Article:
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The best live concerts to watch on YouTube
Prince photograph: Jeffrey Mayer/Getty Images

The best live concerts to watch on YouTube

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The incredible, all-consuming power of watching a brilliant gig may be a pleasure that we’ll have to wait a few months to enjoy again. But to keep the fire burning for live music, here are just a few of our Music editor’s favourite full-length concerts that you can watch on YouTube. Tell us your personal favourites in the comments.  

Prince working his tight buns off in 1985. 

Don’t make us pick a favourite Prince concert on YouTube. Is it this, or this, or even this? Well, okay, if we definitely have to pick one, it’s ‘Prince and the Revolution: Live’, just for the sheer cheek of marrying high-energy rock and endless supplies of ruffled clothing. 

Blur reaching the summit of Mount Indie in 1994. 

It’s easy to forget how utterly random really, really good indie used to be. Within the first four minutes of this triumphant Blur show from Ally Pally in 1994, you’ll see a massive mosh to a pastiche of lift music and a country-and-western pedal-steel guitar sounding like a squealing pig. It’s an absolute triumph, all ’90s novelty aside.  

Pink Floyd playing topless in a Roman amphitheatre.

I’ve converted so many Pink Floyd sceptics over the years with clips from ‘Pink Floyd: Live at Pompeii’. It’s the band, filmed in exquisite intensity, playing a giant empty amphitheatre in Pompeii in 1972. You have to have a heart of stone not to dig the stoner-friendly, intricate downtempo splendour of the music (that first drum tap, jeeeeesus), the majesty of the location – and yeah, a topless David Gilmour is not an unappealing sight either. Just putting that out there.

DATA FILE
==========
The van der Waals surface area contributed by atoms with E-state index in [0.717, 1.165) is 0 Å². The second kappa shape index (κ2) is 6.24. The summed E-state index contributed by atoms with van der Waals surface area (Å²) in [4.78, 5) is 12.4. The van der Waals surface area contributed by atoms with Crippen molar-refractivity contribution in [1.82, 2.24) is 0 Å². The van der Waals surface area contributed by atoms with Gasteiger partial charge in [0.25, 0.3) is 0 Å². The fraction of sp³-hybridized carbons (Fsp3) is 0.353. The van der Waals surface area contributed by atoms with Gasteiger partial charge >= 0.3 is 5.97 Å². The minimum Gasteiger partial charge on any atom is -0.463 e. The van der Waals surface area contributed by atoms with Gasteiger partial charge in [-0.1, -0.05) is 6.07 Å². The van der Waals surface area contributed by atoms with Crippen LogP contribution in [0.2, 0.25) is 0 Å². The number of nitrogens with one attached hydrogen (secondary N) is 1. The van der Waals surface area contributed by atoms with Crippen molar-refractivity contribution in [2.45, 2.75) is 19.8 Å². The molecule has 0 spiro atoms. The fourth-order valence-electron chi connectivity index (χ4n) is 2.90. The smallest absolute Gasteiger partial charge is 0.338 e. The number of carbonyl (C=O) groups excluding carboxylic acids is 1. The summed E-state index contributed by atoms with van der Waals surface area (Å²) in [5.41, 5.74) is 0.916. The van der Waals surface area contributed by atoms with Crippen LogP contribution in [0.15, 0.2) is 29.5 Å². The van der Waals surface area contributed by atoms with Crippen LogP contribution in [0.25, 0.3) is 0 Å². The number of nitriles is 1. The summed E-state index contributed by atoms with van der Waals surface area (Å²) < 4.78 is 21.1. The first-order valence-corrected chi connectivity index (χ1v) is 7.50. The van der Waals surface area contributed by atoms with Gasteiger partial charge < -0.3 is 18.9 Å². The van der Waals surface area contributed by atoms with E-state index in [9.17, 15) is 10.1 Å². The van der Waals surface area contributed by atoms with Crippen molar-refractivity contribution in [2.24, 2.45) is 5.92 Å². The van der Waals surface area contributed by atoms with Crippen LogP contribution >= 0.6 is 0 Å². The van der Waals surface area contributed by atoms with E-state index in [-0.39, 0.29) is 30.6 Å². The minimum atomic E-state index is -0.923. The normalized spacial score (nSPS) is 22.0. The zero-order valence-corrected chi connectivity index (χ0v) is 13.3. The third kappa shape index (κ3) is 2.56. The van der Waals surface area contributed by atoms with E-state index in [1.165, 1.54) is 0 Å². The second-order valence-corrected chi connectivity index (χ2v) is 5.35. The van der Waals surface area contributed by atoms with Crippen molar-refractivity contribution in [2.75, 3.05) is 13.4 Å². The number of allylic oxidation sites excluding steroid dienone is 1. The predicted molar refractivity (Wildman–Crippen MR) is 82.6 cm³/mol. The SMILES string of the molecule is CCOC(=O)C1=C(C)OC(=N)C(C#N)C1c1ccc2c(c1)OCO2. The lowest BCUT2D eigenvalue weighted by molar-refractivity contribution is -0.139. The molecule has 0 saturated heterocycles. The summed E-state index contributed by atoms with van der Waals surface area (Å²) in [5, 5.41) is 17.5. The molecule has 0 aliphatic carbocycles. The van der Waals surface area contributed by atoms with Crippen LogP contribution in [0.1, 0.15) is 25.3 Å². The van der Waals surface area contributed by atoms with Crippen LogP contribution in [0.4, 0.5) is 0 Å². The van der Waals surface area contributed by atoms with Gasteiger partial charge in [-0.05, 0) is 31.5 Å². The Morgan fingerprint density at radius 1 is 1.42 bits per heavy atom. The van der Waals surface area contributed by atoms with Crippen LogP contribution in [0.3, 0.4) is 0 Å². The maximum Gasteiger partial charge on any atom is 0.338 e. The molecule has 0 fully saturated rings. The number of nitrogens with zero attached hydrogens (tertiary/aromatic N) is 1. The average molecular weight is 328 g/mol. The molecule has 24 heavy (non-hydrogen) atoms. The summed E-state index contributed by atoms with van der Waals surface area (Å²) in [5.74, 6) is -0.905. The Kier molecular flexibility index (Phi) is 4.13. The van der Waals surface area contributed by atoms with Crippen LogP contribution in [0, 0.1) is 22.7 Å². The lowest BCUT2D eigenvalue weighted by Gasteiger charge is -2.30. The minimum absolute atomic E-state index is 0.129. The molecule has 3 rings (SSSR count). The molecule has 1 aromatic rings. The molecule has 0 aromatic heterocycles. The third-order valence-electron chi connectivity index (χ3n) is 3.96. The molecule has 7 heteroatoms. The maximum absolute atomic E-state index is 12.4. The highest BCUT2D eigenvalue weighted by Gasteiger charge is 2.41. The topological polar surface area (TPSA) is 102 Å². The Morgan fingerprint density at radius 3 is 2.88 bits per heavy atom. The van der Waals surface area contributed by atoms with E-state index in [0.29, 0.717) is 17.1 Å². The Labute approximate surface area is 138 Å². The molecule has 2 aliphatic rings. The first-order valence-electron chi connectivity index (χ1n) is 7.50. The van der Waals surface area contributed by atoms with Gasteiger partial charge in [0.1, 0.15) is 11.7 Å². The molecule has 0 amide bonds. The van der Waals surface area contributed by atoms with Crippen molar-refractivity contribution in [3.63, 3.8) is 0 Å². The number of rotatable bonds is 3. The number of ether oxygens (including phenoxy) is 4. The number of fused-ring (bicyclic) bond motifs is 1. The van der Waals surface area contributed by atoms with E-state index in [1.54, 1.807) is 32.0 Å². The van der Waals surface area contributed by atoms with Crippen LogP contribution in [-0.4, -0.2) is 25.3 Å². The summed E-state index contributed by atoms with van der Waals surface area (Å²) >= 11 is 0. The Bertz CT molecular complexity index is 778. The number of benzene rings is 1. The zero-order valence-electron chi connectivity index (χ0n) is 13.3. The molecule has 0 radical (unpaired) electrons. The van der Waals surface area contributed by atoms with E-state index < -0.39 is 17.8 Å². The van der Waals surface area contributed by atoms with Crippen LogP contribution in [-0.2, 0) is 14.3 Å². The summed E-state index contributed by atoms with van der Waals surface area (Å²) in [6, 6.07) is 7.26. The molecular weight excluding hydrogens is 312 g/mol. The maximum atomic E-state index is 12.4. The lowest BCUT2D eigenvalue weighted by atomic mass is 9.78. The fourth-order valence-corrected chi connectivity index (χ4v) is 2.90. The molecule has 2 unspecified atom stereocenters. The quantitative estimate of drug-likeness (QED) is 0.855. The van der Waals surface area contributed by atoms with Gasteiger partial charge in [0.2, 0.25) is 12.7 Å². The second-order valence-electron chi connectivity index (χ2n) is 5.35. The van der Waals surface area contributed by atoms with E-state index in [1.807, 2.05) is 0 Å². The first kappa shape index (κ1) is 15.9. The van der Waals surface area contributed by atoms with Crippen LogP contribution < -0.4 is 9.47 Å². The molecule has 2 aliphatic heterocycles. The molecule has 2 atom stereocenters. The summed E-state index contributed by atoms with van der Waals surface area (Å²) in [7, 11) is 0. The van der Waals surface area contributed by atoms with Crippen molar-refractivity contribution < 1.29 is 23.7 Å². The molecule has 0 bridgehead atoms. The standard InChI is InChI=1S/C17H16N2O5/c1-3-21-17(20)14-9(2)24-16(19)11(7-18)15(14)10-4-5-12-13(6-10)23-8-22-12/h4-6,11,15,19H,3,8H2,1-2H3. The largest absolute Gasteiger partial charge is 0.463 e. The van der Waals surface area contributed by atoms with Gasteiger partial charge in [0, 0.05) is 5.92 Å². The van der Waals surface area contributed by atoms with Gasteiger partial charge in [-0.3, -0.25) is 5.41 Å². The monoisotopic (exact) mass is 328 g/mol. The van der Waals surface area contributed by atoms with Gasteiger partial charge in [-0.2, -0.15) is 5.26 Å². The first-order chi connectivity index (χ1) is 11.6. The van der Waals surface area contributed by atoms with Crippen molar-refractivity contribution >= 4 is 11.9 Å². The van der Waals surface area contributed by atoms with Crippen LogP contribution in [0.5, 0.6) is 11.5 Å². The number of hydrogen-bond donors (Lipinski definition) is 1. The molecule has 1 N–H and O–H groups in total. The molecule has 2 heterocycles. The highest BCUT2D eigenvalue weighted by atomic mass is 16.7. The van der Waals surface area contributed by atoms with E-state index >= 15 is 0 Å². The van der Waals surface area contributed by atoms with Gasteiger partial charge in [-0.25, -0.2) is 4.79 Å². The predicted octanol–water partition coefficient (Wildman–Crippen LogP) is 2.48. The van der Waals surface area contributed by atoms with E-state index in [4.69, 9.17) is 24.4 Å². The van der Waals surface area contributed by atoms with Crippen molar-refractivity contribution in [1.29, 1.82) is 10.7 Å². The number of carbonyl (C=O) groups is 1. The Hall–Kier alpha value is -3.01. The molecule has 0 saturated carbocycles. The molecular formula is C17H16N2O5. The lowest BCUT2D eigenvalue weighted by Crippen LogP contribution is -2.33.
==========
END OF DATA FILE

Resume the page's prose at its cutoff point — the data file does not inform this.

Radiohead’s first Glastonbury headline slot. 

‘Live at Pompeii’ was a big influence on Radiohead, and here they are: headlining Glastonbury in 1997 a few months after ‘OK Computer’ dropped. Thom Yorke had a shocker that night, with bad sound and lights blinding the first-time headliners. Hence the sweet moment at 18.30 when Yorke asks for the audience to be illuminated, reassuring him that there was an actual crowd actually there in front of him! Coo-ee!

Talk Talk make rock divine and touch the face of God.

From 1986, Mark Hollis and his fellow celestial poppers in Talk Talk usher in a realm where popping basslines, beautifully introspective lyrics and mullets could somehow co-exist as one. A beautiful concert which became a beautiful album: ‘Live at Montreux 1986’.

Nina Simone enchants from behind her piano. 

Speaking of Montreux, the very excellent Nina Simone Netflix doc, ‘What Happened, Miss Simone?’, accents this 1976 performance as a total nadir and a career low. It’s not. Yes, the first lady of American song and soul is erratic, confrontational and – by the standards of most performers – odd. But the sheer weight of her talent makes this a must-enjoy, even before you realise you’re slowly watching a woman triumph over her own vulnerabilities.

Daft Punk inventing EDM. No no no, wait – this is still amazing!

Good-quality footage and audio of the Robots’s truly game-changing 2006 Coachella set. It’s become the American dance music version of The Beatles playing ‘The Ed Sullivan Show’, except with an absolute cavalcade of drops.

The Pixies making Brixton shake in 1991.

It’s possible I’ve watched the first minute of this about 433,000 times in my life. It took me about three years just to get beyond the second song, ‘Debaser’ and into ‘River Euphrates’. I wish you well as you gradually get to the end of this set from the squealing rulers of wow.

Abba making Wembley shine in '79. 

This is every bit as pearly, shimmering and flat-out amazing as you hope it is. The added bite of live, thumpy drums and crunchy guitars really adds another dimension to that well-stocked arsenal of hits, plus, unlike every bit of #relatable music coverage in 2020, you literally never see the crowd once. If you want to be featured in an Abba concert film, you must be as sparkly as Abba. NO exceptions.

Portishead with loads of strings attached. 

Possibly one of the classiest bands ever formed, captured here with the added class of a bloody great big orchestra accompanying them. Magic.

Aphex Twin giving a history lesson of UK rave. 

Recorded at Printworks, this masterful set weaves together a mercurial selection of tracks that tell the story of alternative rave culture, from past to present. 
What’s your go-to concert on YouTube? Comment with your favourites and we’ll add them to our next round-up. Need more sonics? Have a plunder of our Best Songs Ever page. 

 

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